Another example of mechanical resonance was the destruction of Tacoma Narrows Bridge in Washington in 1940. Even though the bridge was designed to withstand winds of up to 200 kmph, on that fateful day the wind speed recorded was mere 60 kmph. A mechanical resonance resulted due to the wind at that particular speed hitting the bridge perpendicularly.   Continued winds increased the vibrations until the waves grew so large and violent that they broke the bridge apart.

In May 1999, two girls were drowned and 15 others injured when a suspension bridge across a river collapsed in Panathur, Kasargod in Kerala State of India. The incident occurred when a group of people taking part in a funeral procession entered the suspension bridge  The bridge tilted and collapsed, again due to mechanical resonance.

In a similar incident in February 2014, eight people died and more than 30 injured when a suspension bridge collapsed over a dry stream in the North-Western province of Lai Chau in Vietnam. The accident happened as a group of local residents walked across the bridge to bring the coffin of a local official to a graveyard. The group had walked 15 meters on the bridge when it suddenly collapsed.

What could have triggered off the mechanical resonance in the above two cases? The villagers participating in the two funerals were surely never drilled down by any Sergeant Majors.

It is felt that anyone while on a funeral procession walks slowly and is often accompanied by the drums or hymns being sung at a melancholic pace. The funeral participants tend to bunch together, mainly due to their sadness. These factors could have forced the funeral participants to march in step, without their knowledge. Another reason of marching in step could be that one does not want to step on another’s foot and the best way to avoid is to walk in step with the person in the front. In both the cases, the coffin was carried by the coffin bearers with their hands. This needed the coffin bearers to walk in unison.

In all probability, the frequency of walking of the mourners in the funeral procession could have resonated with the natural frequency of the bridge, causing the bridge to swing violently. The pandemonium that could have set out must have caused panic, resulting in the mourners rushing to get off the bridge causing a stampede.

Hence in future the rule must be that not only the soldiers need to break steps on a suspension bridge, but also a funeral procession.

Super Brats : Girls in the Forefront


Sulagna Panigrahi, daughter of our coursemate Colonel Panigrahi, debuted in the leading role in the Hindi movie ‘Ek Adbhut Dakshina’. Colonel Ajay Sharma, another of our coursemates and my next room friend at the India Military Academy, his wife Ashima and their daughter Anushka Sharma (now a leading actress and celebrity) were present to encourage the young girl during a special screening of the movie.  It appears that acting, talent and confidence runs through the veins of the children of our coursemates and also all the defence personnel.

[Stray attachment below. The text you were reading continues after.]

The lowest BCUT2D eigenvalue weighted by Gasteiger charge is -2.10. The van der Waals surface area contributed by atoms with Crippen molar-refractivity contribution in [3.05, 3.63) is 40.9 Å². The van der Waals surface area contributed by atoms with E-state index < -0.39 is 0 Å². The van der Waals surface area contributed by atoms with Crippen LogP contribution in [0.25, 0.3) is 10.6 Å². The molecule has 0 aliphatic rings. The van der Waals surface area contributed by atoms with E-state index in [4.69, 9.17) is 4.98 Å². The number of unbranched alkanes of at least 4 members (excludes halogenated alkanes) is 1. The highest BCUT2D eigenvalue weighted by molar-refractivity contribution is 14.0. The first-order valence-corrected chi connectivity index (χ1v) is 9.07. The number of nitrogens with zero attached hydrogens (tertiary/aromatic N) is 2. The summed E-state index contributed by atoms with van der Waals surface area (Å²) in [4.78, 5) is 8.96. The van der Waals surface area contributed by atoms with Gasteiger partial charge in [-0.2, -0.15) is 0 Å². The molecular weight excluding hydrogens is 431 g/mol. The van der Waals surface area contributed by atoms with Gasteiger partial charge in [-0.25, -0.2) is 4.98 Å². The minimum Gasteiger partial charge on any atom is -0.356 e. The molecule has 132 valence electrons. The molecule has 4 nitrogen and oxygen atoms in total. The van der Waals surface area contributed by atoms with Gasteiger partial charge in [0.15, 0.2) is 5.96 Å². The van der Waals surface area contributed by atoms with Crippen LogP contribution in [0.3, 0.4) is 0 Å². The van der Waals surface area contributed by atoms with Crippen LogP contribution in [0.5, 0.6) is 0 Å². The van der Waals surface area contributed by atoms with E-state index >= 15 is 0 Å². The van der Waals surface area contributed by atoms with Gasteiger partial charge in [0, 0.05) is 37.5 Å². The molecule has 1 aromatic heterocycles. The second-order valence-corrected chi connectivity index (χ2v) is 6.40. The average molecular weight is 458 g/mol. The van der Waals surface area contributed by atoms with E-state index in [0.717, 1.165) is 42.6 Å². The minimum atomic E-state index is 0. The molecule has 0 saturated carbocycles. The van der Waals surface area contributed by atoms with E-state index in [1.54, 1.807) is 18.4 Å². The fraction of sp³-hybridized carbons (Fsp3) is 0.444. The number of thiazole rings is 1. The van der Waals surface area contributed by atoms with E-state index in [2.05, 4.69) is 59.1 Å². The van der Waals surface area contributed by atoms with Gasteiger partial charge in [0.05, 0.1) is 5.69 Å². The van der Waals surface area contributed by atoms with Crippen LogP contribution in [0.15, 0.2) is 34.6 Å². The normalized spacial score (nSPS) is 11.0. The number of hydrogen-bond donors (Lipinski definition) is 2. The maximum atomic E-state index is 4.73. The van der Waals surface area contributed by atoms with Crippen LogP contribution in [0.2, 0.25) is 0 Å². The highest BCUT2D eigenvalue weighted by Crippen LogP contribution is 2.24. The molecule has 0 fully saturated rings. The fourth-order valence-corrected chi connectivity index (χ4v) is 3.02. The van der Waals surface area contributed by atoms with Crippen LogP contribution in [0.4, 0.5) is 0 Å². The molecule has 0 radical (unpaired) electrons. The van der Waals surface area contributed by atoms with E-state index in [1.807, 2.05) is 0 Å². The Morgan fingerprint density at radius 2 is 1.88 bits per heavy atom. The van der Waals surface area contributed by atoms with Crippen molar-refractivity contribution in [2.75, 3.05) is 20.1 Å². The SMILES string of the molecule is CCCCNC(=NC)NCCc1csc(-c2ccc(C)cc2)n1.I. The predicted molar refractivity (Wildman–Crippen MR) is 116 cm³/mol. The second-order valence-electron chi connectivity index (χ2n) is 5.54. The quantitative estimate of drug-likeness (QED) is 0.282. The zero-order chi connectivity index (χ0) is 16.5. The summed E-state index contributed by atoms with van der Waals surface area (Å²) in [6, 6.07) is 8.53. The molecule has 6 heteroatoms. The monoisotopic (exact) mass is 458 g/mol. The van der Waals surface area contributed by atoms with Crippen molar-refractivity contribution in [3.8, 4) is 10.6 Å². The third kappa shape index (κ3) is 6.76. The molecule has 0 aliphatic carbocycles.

It is much more heart warming to see girls out performing the boys.  Navneet Kaur Dhillon was crowned Miss India 2013, comes from an Indian Army background and Sobhita Dhulipala adjudged the first runner-up, comes from an Indian Navy background. The list of women from defence background winning such pageants gets longer – from Sushmita Sen – (Air Force) in 1994 onwards to include Gul Panag – (Army), Priyanka Chopra – (Army), Lara Dutta – (Air Force), Celina Jaitly- (Army), Neha Dhupia – (Navy), the list goes on. These pageants are not only for the girls who are beautiful, but they also need to be intelligent, confident, well mannered and well groomed.

What gives them the edge over others? What really makes these defence children such inborn winners? These children, raised in military cantonments around the country, display a lot of grace, wit, confidence and poise – all at the same time.

The parents of these children- mostly the father (now-days both father and mother) – are serving defence officers. The selection process for these officers – with a written examination, a five-day interview which scientifically analyses each candidate’s potential, personality and intelligence tests, and a stringent medical examination has no comparison in the country, which tests one in all aspects of human development and behaviour. The selected candidates undergo a tough training where they are polished into better humans and leaders. When they select their spouses, its no surprise that they select the best to suit them – (if the spouse is a serving officer, the job has already been done by the defence). The children born to these parents have to be as good or even better than their parents. They are born in the military hospitals which provide the best of medical care and excellent hygiene conditions.   They are well natured into this world and the military society nurtures them really well to be better human beings and responsible citizens.